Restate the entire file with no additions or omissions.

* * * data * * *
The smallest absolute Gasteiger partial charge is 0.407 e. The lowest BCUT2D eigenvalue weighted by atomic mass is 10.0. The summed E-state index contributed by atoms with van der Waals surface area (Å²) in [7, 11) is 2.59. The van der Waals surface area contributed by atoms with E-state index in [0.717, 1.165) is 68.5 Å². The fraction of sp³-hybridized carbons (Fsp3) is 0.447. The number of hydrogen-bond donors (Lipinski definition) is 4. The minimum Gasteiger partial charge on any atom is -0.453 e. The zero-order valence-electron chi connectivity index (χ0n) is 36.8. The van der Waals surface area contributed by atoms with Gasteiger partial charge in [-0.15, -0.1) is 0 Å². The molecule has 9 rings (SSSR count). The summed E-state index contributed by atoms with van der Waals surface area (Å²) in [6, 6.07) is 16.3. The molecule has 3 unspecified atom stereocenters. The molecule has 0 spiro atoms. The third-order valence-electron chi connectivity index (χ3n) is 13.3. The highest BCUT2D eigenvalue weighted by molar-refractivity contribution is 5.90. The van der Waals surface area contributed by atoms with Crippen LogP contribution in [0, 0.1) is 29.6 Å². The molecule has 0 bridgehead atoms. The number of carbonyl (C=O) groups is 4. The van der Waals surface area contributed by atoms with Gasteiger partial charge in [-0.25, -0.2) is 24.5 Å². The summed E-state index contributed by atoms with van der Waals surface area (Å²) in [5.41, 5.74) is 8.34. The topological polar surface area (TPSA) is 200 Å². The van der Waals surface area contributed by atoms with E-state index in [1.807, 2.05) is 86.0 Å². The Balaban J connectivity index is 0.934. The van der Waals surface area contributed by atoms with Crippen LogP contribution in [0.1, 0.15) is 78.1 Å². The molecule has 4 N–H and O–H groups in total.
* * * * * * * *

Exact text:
The smallest absolute Gasteiger partial charge is 0.407 e. The lowest BCUT2D eigenvalue weighted by atomic mass is 10.0. The summed E-state index contributed by atoms with van der Waals surface area (Å²) in [7, 11) is 2.59. The van der Waals surface area contributed by atoms with E-state index in [0.717, 1.165) is 68.5 Å². The fraction of sp³-hybridized carbons (Fsp3) is 0.447. The number of hydrogen-bond donors (Lipinski definition) is 4. The minimum Gasteiger partial charge on any atom is -0.453 e. The zero-order valence-electron chi connectivity index (χ0n) is 36.8. The van der Waals surface area contributed by atoms with Gasteiger partial charge in [-0.15, -0.1) is 0 Å². The molecule has 9 rings (SSSR count). The summed E-state index contributed by atoms with van der Waals surface area (Å²) in [6, 6.07) is 16.3. The molecule has 3 unspecified atom stereocenters. The molecule has 0 spiro atoms. The third-order valence-electron chi connectivity index (χ3n) is 13.3. The highest BCUT2D eigenvalue weighted by molar-refractivity contribution is 5.90. The van der Waals surface area contributed by atoms with Crippen LogP contribution in [0, 0.1) is 29.6 Å². The molecule has 0 bridgehead atoms. The number of carbonyl (C=O) groups is 4. The van der Waals surface area contributed by atoms with Gasteiger partial charge in [-0.25, -0.2) is 24.5 Å². The summed E-state index contributed by atoms with van der Waals surface area (Å²) in [5.41, 5.74) is 8.34. The topological polar surface area (TPSA) is 200 Å². The van der Waals surface area contributed by atoms with E-state index in [1.807, 2.05) is 86.0 Å². The Balaban J connectivity index is 0.934. The van der Waals surface area contributed by atoms with Crippen LogP contribution in [0.1, 0.15) is 78.1 Å². The molecule has 4 N–H and O–H groups in total.